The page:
12 Carrington Event Geomagnetic Storm [Li et al., 2006] – H-component depression measured in India and taken as Dst – Solar wind shock velocity: determined from time between flare and magnetic disturbance – Temerin and Li [2002] Dst model fits measured H- component depression o Interplanetary Ey = VxBz determine maximum Dst depression o Large solar wind density (to calculate dynamic pressure) needed to reproduce rapid recovery

13 Carrington 1859

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18 Aircraft Radiation Exposure Medical Research Cosmic rays can directly break DNA strands in biological tissue, or produce chemically active radicals in tissue that alter the cell function [Wilson et al., 2005, 2003] – Both can lead to cancer Other adverse health effects include, but are not limited to, reproductive disorder and prenatal injury [Lauria et al., 2006; Waters et al., 2000; Aspholm et al., 1999] Because aircrew total career dose is received is low doses per flight, and accumulated slowly over the length of a flying career, the direct evidence that a person can develop cancer as a result of cosmic radiation is inconclusive – Other lifestyle risk factors exist over a flying career However, radiation protection community accepts the Linear No Threshold (LNT) theory – Every radiation exposure will have an effect on human health

19 NIOSH Exposure Assessment of US Commercial Pilots Poster 6/10 Soc Epi Res; manuscript in review FIRST STUDY OF US commercial pilot career exposure profile from individual flight segments: Cosmic radiation Solar energetic particle events Chronic circadian disruption FINDINGS A median pilot incurred 34.4 mSv GCR and flew through 6 SEPs in 28 y flying 1.92 mSv in the last study year Exposure metrics increased markedly IMPLICATIONS No dose limits for US crew Median pilot would trigger EU radiation monitoring (>1mSv/y) A pregnant female pilot could exceed ICRP guidelines for pregnant radiation workers High-exposed pilots at increased risk Image courtesy of Kanzelhöhe Observatory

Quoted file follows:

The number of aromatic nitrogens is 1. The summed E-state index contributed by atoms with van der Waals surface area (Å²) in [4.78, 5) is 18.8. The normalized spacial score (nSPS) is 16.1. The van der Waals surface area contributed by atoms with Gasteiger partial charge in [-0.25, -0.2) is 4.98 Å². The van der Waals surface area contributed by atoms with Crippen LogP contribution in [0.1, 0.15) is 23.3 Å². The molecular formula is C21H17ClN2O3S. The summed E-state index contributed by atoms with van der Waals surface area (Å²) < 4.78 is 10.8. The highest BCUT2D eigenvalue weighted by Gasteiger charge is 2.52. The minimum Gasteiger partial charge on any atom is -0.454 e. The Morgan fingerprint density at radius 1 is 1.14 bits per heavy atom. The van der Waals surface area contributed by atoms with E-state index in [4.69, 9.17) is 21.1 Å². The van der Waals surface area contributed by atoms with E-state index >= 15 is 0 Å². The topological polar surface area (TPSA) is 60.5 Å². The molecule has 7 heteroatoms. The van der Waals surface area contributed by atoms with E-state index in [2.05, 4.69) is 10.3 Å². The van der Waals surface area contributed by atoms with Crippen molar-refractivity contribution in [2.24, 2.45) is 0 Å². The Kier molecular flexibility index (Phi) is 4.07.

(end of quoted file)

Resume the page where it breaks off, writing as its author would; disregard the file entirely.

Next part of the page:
20 Aircraft Radiation Exposure Recommendations and Actions Europe – EU Directive 96/29/EURATOM (1996) – Legal regulations on radiation protection of aircrew implemented into national law with EU member states by 2000 – Exposures must be assessed if 1 mSv/yr is likely to be exceeded – 6 mSv/yr “action level” (ALARA principle) o Individual record keeping and medical surveillance required – Monitoring recommended under 6 mSv/yr – German implementation o Operational GCR radiation exposure assessment using approved code o No approved operational SEP radiation exposure assessment o Some airlines interested in concomitant radiation measurements Japan – State regulations recommend airlines try to keep aircrew exposure below 5 mSv/yr, which is the exposure dose limit for other occupationally exposed workers in Japan

21 Aircraft Radiation Exposure Recommendations and Actions USA – ICRP recommendations (< 20 mSv/yr, < 1 mSv during pregnancy) – Pregnant crewmember no more than 0.5 mSv in any month (FAA recommendation) Current development of SpWx/aircraft radiation requirements ICAOWMO SpWx User Requirements CPWG SpWx User Needs FAA SpWx AWG User Needs FAA NOAA/ SWPC Radiation assessment Radiation measurements/predictions ICAO: International Civil Aviation Organization

22 SEP Aircraft Radiation Exposure High-Latitude Flights Roughly three SEP events per solar cycle with sufficient flux and energy to significantly increase atmospheric radiation above GCR February 1956 Event (Wilson et al., 1995) – Commercial: ~ 5 mSv October 1989 Event (AMS & SolarMetrics, 2007) – Commercial: ~ 2 mSv Halloween 2003 Event (Mertens et al., 2010) – Commercial (11 km, 10-hr): ~ 0.2 mSv – Executive (15 km, 10-hr): ~ 0.4 mSv January 2005 Event (NAIRAS; Copeland et al., 2008) – Commercial (11 km, 10-hr): ~ 1 mSv – Executive (15 km, 10-hr): ~ 4 mSv